Sometimes children are identified as future priests and undergo a long training with established masters who teach a wide range of knowledge in great secrecy. The priest is the only person in the community to perform rituals, and he wears a distinctive costume. Each priest owns a mask, which both hides and reveals violent and benevolent powers.
 
The priest is a religious specialist whose job is to maintain, celebrate, and restore, if necessary, the right relationship between the community and the gods. He is an important person, who is concerned with both the physical and spiritual well-being of his community. People often seek his medical advice as well as consulting him about social and moral problems.
 
When Europeans began to establish Christian missions in Africa, traditional values such as the belief in many gods and ancestor figures were greatly affected. The European missionaries, traders, and officials were frequently represented by African carvers, usually on horseback or wearing a hat, to distinguish them from Africans.
 
Islam is widespread in many parts of Africa, and has also affected some traditional religions. The Asante gown for example, is covered in leather pouches which contain sayings from the Islamic holy book, the Koran. These Koranic scripts were believed by the Asante to protect senior warriors during battles.


 
 

Rites and Rituals
 
To preserve good health and prosperity, many African people perform rituals, including ancestor worship. Ancestors are called upon to solve problems, combat evil spirits, cure sickness, and help people through important events in their lives.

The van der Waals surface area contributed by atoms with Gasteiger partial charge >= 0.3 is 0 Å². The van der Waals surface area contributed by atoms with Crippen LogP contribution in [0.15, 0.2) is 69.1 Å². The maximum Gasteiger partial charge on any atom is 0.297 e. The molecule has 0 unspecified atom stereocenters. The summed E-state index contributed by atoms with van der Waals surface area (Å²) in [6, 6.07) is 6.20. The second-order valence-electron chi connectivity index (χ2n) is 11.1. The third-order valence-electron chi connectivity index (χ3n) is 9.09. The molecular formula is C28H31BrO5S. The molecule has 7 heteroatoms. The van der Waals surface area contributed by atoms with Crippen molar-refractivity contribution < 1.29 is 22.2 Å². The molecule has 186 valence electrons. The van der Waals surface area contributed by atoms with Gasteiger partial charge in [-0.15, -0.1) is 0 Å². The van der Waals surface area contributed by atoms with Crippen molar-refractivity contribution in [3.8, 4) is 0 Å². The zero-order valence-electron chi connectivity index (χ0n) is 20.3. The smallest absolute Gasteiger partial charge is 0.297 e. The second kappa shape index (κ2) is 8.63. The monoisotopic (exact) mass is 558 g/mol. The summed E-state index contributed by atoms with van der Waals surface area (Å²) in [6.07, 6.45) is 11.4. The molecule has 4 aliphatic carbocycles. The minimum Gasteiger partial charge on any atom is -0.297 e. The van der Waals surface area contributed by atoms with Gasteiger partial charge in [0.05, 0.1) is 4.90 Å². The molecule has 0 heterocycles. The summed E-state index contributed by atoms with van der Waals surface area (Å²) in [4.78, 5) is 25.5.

The priest, who is also sometimes the community's healer, contacts the ancestors in various ways. He may go into a trance, or use magical objects such as oracle boards or carved figures. In this way the priest finds out, or 'divines' what the individual consulting him must do.
 
Divination is carried out in many African countries, and one of the most important pieces of equipment is the divination vessel in which nuts, shells, bones and stones are stored.
 
The Dogon and Yoruba priest uses 16 kola nuts and a divining tray. He makes a pattern of marks in the dust on the tray to record the number of nuts left behind after he has passed them quickly from one hand to the other several times. The final pattern is the key to a sacred poem recited to the client, who then interprets it for his own purposes.